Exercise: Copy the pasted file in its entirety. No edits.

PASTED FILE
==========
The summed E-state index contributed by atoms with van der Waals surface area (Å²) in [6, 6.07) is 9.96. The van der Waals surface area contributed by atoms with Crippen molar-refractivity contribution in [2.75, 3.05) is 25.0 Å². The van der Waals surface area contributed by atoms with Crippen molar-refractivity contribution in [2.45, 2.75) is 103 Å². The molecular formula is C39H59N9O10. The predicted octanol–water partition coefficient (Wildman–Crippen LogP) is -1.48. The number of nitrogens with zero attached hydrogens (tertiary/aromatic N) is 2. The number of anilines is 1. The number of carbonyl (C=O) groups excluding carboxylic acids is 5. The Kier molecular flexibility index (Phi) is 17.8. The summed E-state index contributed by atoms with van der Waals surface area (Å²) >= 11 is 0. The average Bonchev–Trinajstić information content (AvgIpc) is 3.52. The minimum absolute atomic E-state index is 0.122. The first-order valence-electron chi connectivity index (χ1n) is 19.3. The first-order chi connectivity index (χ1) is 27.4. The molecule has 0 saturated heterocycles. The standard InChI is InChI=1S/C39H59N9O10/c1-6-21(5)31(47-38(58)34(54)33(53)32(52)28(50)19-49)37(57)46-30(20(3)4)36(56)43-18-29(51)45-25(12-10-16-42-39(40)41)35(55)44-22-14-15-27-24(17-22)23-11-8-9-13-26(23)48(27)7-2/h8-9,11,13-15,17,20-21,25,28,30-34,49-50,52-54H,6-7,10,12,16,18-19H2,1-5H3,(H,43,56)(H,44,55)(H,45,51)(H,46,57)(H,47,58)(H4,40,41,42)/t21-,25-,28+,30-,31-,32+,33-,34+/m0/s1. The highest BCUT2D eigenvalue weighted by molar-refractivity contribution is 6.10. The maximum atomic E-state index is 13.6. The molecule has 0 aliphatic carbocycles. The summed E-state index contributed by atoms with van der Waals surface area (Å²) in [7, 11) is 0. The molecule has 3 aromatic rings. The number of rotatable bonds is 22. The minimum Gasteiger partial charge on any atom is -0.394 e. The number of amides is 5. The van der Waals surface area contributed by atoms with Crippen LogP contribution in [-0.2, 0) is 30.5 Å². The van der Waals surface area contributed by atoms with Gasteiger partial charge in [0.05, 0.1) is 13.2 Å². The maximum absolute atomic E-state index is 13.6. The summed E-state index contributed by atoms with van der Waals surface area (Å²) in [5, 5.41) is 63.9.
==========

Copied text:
The summed E-state index contributed by atoms with van der Waals surface area (Å²) in [6, 6.07) is 9.96. The van der Waals surface area contributed by atoms with Crippen molar-refractivity contribution in [2.75, 3.05) is 25.0 Å². The van der Waals surface area contributed by atoms with Crippen molar-refractivity contribution in [2.45, 2.75) is 103 Å². The molecular formula is C39H59N9O10. The predicted octanol–water partition coefficient (Wildman–Crippen LogP) is -1.48. The number of nitrogens with zero attached hydrogens (tertiary/aromatic N) is 2. The number of anilines is 1. The number of carbonyl (C=O) groups excluding carboxylic acids is 5. The Kier molecular flexibility index (Phi) is 17.8. The summed E-state index contributed by atoms with van der Waals surface area (Å²) >= 11 is 0. The average Bonchev–Trinajstić information content (AvgIpc) is 3.52. The minimum absolute atomic E-state index is 0.122. The first-order valence-electron chi connectivity index (χ1n) is 19.3. The first-order chi connectivity index (χ1) is 27.4. The molecule has 0 saturated heterocycles. The standard InChI is InChI=1S/C39H59N9O10/c1-6-21(5)31(47-38(58)34(54)33(53)32(52)28(50)19-49)37(57)46-30(20(3)4)36(56)43-18-29(51)45-25(12-10-16-42-39(40)41)35(55)44-22-14-15-27-24(17-22)23-11-8-9-13-26(23)48(27)7-2/h8-9,11,13-15,17,20-21,25,28,30-34,49-50,52-54H,6-7,10,12,16,18-19H2,1-5H3,(H,43,56)(H,44,55)(H,45,51)(H,46,57)(H,47,58)(H4,40,41,42)/t21-,25-,28+,30-,31-,32+,33-,34+/m0/s1. The highest BCUT2D eigenvalue weighted by molar-refractivity contribution is 6.10. The maximum atomic E-state index is 13.6. The molecule has 0 aliphatic carbocycles. The summed E-state index contributed by atoms with van der Waals surface area (Å²) in [7, 11) is 0. The molecule has 3 aromatic rings. The number of rotatable bonds is 22. The minimum Gasteiger partial charge on any atom is -0.394 e. The number of amides is 5. The van der Waals surface area contributed by atoms with Crippen LogP contribution in [-0.2, 0) is 30.5 Å². The van der Waals surface area contributed by atoms with Gasteiger partial charge in [0.05, 0.1) is 13.2 Å². The maximum absolute atomic E-state index is 13.6. The summed E-state index contributed by atoms with van der Waals surface area (Å²) in [5, 5.41) is 63.9.